When a French minister said to Palmerston, “If I were not a Frenchman, I would wish to be an Englishman,” he no doubt expected a reciprocal compliment. Palmerston didn’t hesitate. “If I were not an Englishman, I would wish to be an Englishman.”
He was massively popular with the public often seen, despite his high aristocratic background as ‘one of them’ and for putting British interests above everything else. In that sense, like Donald Trump, he played to the gallery and was predictably detested by high-minded Victorians for his abrasiveness and his own civil servants who accused him of working them too hard. Even queen Victoria found him hard going, confessing after his death that she ‘had never liked him.’ This is not altogether surprising, the relationship having got off to a bad start one winter’s night in 1839. While staying in Windsor, Palmerston entered the bedroom of one of her ladies in waiting, locked the door and allegedly forced ‘his attentions upon her.’
He was still at it in 1864 when the 78-year-old Prime Minister was cited in a divorce case by a journalist, Thaddeus O’kane. Mrs O’Kane denied adultery on the basis that she and Thaddeus were not in fact legally married. What’s illustrative is that Disraeli, the Tory opposition leader, instead of exploiting the scandal, wanted the press coverage suppressed, fearing the story would make Palmerston even more popular! And Disraeli was on the money in that. The cry in the Music Halls was ‘She may be Kane, but is he Abel?” A more robust age.
Even on his death at the age of 80, the rumours continued. Instead of the ‘official line’ — he’d caught a bit of a chill, rumours circulated that his death was caused by undue excitement— seducing a maid on the Billiard’s table proving too much for him. Again, the stories may or may not be facts but what people wanted to believe, lecherous old goats then, having little to fear from a MeToo movement.
I would like to believe that his last words were ‘Die Doctor? That is the last thing I shall do,’ but spoilsports insist they were ‘That’s article 98, now go on to the last.’ The more prosaic story in this case may be true. As well has having the common touch, Palmerston was one of the finest Prime Ministers and Foreign Secretaries of the Nineteenth Century.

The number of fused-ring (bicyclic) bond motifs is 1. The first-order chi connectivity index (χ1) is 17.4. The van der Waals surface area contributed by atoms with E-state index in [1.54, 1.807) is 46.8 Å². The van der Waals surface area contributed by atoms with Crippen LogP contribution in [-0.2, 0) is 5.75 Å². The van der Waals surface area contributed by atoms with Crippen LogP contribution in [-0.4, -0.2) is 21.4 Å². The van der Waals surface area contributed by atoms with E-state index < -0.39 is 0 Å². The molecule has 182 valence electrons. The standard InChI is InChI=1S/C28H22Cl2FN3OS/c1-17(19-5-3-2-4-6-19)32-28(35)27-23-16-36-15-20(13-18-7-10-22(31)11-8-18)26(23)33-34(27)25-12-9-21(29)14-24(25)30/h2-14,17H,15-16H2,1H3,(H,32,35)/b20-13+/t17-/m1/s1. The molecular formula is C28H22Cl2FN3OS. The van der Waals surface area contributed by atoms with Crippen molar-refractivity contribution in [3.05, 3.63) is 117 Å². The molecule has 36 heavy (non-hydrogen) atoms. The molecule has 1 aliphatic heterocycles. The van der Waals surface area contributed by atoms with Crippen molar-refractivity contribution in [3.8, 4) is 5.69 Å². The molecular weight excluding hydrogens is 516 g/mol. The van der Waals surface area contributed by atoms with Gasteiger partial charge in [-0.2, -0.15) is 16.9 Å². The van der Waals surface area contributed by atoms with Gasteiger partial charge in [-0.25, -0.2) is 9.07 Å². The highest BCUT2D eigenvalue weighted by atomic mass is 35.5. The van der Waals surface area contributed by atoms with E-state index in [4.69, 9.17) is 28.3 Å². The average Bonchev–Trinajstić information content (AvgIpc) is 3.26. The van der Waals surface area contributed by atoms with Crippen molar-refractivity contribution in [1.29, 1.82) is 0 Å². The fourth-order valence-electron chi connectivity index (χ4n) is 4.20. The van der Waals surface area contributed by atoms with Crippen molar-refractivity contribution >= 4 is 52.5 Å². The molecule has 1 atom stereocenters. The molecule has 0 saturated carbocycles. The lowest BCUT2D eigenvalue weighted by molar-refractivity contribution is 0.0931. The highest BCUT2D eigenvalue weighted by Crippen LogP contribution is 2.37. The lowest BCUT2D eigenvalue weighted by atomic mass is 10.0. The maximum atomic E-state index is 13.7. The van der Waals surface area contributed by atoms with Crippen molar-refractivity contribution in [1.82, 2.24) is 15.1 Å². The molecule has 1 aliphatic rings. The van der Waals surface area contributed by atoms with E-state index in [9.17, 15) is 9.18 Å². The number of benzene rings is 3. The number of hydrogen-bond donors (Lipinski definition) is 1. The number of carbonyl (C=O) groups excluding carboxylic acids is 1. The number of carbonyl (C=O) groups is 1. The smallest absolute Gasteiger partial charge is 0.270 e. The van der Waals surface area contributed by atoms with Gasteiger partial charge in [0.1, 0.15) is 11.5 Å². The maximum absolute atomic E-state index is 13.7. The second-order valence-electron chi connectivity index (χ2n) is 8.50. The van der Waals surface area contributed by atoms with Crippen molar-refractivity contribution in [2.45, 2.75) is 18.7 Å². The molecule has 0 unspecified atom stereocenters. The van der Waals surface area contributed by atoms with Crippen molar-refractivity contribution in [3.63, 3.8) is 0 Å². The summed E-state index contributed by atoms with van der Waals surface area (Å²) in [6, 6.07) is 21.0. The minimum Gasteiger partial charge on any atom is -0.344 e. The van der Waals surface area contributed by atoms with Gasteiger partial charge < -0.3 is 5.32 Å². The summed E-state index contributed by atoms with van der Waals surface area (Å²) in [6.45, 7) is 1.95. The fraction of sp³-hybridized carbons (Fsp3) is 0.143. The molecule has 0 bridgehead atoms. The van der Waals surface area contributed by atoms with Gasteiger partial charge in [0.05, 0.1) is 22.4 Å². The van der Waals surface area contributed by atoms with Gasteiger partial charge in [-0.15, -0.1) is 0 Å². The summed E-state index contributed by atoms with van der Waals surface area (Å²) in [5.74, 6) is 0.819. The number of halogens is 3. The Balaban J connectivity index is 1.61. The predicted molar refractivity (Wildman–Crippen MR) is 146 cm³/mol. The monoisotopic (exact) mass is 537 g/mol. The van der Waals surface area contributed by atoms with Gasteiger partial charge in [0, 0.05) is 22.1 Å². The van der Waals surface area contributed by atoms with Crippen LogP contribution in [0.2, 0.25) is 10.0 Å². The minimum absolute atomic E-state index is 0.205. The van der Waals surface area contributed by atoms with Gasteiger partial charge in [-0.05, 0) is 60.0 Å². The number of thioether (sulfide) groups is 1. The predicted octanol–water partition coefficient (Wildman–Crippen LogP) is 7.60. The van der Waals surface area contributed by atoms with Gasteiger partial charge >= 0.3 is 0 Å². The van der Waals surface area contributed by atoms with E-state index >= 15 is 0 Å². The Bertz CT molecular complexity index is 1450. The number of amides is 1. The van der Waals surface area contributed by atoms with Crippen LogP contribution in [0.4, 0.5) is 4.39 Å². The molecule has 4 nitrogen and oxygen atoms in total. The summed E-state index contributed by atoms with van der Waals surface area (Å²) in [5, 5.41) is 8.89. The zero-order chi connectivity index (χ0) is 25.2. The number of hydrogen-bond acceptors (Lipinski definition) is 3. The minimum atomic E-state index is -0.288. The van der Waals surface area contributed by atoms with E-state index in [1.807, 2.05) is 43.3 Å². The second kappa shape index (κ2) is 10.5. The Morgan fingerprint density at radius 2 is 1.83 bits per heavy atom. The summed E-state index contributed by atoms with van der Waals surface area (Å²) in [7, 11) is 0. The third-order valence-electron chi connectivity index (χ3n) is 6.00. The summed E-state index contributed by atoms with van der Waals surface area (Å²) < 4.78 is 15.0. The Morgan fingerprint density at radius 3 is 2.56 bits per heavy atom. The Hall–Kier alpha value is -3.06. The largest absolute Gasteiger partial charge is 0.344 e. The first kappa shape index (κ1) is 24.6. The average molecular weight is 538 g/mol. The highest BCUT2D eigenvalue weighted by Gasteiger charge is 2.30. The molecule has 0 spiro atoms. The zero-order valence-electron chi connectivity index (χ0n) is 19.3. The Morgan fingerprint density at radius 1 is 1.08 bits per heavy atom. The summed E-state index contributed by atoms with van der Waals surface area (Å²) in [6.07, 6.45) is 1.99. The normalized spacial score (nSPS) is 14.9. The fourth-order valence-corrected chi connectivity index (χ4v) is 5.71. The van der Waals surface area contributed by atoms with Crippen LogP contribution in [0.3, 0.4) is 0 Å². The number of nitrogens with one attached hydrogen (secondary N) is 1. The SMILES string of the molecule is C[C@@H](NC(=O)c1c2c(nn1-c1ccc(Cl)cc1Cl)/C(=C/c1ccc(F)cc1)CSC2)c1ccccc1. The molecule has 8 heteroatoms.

Which, I suppose brings me on to the issue of privilege. Palmerston was born in an age of privilege, when to be an ‘Englishman’ was to have won the lottery of life—a belief that was ironically shared by both rich and poor. But—unlike today—with privilege came duty, an expectation also shared by rich and poor. It had long been a feature of landed society and in time adopted by the great Victorian capitalists in works of philanthropy. These two aspects of privilege made for cohesion at a time of immense social transformation.
Today, in a less cohesive age, I too am privileged, though not on a Palmerstonian level. To be born and bred in Liverpool is my glittering prize. To be born when so many are not, is another. And finally, to live most of my life in the past is one more. It allows perspective denied to many exhorting others to ‘examine their privilege.’ In Palmerston’s words: 'What is merit? The opinion one man entertains of another.'
And my favourite Palmerstonian quote, along with the too brief privilege of teaching in America:
‘The Schleswig Holstein question is so complicated, only three men in Europe understood it. One was Prince Albert, who is dead. The second was a German professor who went mad. I am the third and I have forgotten all about it.’ A nice Palmerstonian deflection.
I once had the dubious privilege of explaining the Schleswig Holstein Question to a class of sophomores st St Agnes High School for Girls in College Point, Queens. By the end of it, some wished that like Prince Albert they were dead, others looked vaguely deranged, and I realised I had forgotten it myself.